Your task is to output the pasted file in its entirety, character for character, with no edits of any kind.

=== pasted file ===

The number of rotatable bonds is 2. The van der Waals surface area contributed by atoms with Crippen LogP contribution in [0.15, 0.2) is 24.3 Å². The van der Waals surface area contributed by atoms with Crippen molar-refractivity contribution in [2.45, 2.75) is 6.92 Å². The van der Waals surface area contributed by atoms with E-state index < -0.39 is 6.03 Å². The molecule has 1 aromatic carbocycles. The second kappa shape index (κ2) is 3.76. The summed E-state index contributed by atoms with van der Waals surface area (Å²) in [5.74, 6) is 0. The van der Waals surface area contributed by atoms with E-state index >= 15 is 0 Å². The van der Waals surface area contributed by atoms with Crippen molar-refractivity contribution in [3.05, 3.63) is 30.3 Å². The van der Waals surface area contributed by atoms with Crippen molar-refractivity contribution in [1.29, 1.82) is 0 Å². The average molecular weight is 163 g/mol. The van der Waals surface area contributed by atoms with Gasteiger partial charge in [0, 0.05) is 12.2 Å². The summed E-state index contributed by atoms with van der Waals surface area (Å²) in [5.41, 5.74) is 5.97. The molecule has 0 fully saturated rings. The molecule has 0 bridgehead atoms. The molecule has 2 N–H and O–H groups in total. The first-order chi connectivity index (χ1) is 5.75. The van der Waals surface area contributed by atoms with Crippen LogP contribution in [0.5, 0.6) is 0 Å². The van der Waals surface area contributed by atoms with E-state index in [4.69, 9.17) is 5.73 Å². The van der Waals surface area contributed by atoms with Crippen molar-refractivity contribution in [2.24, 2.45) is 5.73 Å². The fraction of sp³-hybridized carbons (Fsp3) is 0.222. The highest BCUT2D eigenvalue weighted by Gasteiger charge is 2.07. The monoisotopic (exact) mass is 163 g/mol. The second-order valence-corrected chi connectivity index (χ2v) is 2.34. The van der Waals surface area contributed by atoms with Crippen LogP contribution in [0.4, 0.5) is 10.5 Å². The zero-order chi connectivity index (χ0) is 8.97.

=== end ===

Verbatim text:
The number of rotatable bonds is 2. The van der Waals surface area contributed by atoms with Crippen LogP contribution in [0.15, 0.2) is 24.3 Å². The van der Waals surface area contributed by atoms with Crippen molar-refractivity contribution in [2.45, 2.75) is 6.92 Å². The van der Waals surface area contributed by atoms with E-state index < -0.39 is 6.03 Å². The molecule has 1 aromatic carbocycles. The second kappa shape index (κ2) is 3.76. The summed E-state index contributed by atoms with van der Waals surface area (Å²) in [5.74, 6) is 0. The van der Waals surface area contributed by atoms with E-state index >= 15 is 0 Å². The van der Waals surface area contributed by atoms with Crippen molar-refractivity contribution in [3.05, 3.63) is 30.3 Å². The van der Waals surface area contributed by atoms with Crippen molar-refractivity contribution in [1.29, 1.82) is 0 Å². The average molecular weight is 163 g/mol. The van der Waals surface area contributed by atoms with Gasteiger partial charge in [0, 0.05) is 12.2 Å². The summed E-state index contributed by atoms with van der Waals surface area (Å²) in [5.41, 5.74) is 5.97. The molecule has 0 fully saturated rings. The molecule has 0 bridgehead atoms. The molecule has 2 N–H and O–H groups in total. The first-order chi connectivity index (χ1) is 5.75. The van der Waals surface area contributed by atoms with Crippen LogP contribution in [0.5, 0.6) is 0 Å². The van der Waals surface area contributed by atoms with E-state index in [4.69, 9.17) is 5.73 Å². The van der Waals surface area contributed by atoms with Crippen molar-refractivity contribution in [2.24, 2.45) is 5.73 Å². The fraction of sp³-hybridized carbons (Fsp3) is 0.222. The highest BCUT2D eigenvalue weighted by Gasteiger charge is 2.07. The monoisotopic (exact) mass is 163 g/mol. The second-order valence-corrected chi connectivity index (χ2v) is 2.34. The van der Waals surface area contributed by atoms with Crippen LogP contribution in [0.4, 0.5) is 10.5 Å². The zero-order chi connectivity index (χ0) is 8.97.